Re: Re: Re:2 The EFF is lying

So true – No legal duty (to Plaintiff or society) to secure the Internet connection or monitor for abuse. The only way the Tugboat case would make sense in this situation is that the ISP subscriber had a subscription to Plaintiff’s Web site and agreed in the access/user agreement to ensure it wasn’t shared out to non-paying personnel.


Anonymous Coward says:

Re: Re: Re: The EFF is lying

Look at me… I’m on a boat… It’s a tugboat…

Now look up, that’s a cloud, look down, that’s the ocean

I’m on a tugboat, in the ocean under a cloud…

Look over there, that’s the shore, the other way, another boat.

look back to the cloud… nice soft fluffy cloud, so cute

##**&&%$&#*#&%&#%&* CRASH… BOOM ####**&*&&%*$&#*#

Okay, who wasn’t watching where they were driving the tugboat again????

You’re right, the boat is a lie, all your tug’s are belong to us.

Anonymous Coward says:

Open wifi should not ALWAYS be ok.

I agree in the majority of situations, but if a business could be held liable not protecting its data under current laws (say PCI compliance, etc) that should include open wireless communication. Basically what I’m saying is I don’t want the ruling to be “no one has to protect their wireless networks” so I might be over-generalizing.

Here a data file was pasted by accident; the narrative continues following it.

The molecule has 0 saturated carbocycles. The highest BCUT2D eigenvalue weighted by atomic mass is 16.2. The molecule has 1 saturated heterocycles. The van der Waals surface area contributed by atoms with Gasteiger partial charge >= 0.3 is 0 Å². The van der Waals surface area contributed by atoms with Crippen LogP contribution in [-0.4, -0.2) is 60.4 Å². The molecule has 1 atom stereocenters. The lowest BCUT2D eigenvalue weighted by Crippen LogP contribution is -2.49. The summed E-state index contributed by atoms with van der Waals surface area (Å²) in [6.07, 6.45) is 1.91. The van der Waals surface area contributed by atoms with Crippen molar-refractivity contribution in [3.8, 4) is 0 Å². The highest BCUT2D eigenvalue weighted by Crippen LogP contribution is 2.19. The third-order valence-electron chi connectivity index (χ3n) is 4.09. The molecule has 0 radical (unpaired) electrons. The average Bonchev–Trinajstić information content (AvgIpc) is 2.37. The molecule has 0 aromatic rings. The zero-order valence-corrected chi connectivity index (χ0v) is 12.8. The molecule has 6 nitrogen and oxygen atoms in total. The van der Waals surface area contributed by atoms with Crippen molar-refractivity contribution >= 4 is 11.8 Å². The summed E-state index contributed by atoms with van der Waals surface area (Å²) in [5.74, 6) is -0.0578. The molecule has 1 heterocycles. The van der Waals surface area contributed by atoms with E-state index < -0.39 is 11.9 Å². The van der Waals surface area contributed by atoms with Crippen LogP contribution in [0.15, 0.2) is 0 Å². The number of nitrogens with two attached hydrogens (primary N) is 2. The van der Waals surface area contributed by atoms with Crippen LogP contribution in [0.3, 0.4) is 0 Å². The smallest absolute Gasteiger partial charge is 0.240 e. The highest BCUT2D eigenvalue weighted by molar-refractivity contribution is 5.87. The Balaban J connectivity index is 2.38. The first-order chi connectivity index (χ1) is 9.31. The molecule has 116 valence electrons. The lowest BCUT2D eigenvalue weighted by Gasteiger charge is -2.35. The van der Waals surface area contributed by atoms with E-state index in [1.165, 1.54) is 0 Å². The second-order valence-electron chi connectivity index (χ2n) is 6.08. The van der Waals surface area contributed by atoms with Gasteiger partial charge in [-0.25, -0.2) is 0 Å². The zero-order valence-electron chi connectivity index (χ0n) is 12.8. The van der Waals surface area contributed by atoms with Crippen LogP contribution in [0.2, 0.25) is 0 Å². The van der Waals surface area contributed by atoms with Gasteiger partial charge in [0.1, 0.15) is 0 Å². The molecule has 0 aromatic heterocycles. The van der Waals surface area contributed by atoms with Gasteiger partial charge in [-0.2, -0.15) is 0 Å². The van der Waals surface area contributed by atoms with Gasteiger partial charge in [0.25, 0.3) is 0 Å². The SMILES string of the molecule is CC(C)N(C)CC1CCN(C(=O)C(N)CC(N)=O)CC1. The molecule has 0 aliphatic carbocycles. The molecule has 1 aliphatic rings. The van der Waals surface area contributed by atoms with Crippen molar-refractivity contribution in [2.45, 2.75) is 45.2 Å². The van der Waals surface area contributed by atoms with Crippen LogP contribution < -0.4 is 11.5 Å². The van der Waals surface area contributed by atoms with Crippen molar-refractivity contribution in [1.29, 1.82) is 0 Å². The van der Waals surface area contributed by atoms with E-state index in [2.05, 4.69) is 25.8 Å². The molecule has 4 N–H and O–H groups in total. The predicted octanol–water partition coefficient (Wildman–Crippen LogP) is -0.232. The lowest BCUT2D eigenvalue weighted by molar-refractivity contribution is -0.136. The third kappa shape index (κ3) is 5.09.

Anonymous Coward says:

Of course open WiFi makes you negligent! By having a connection to TRILLIONS of MBs of files on the Internet for FREE just being in the area you’re inviting people to come and steal all that data!

It’s just like when banks horde lots of money in their vaults and leave the front door to the bank wide open! Then crooks always come along and rob the bank! The bank should have known better then to leave all that money lying around while welcoming customers to just walk right in the front door unannounced! That’s negligence, we should be prosecuting the banks for those robberies, not the robbers!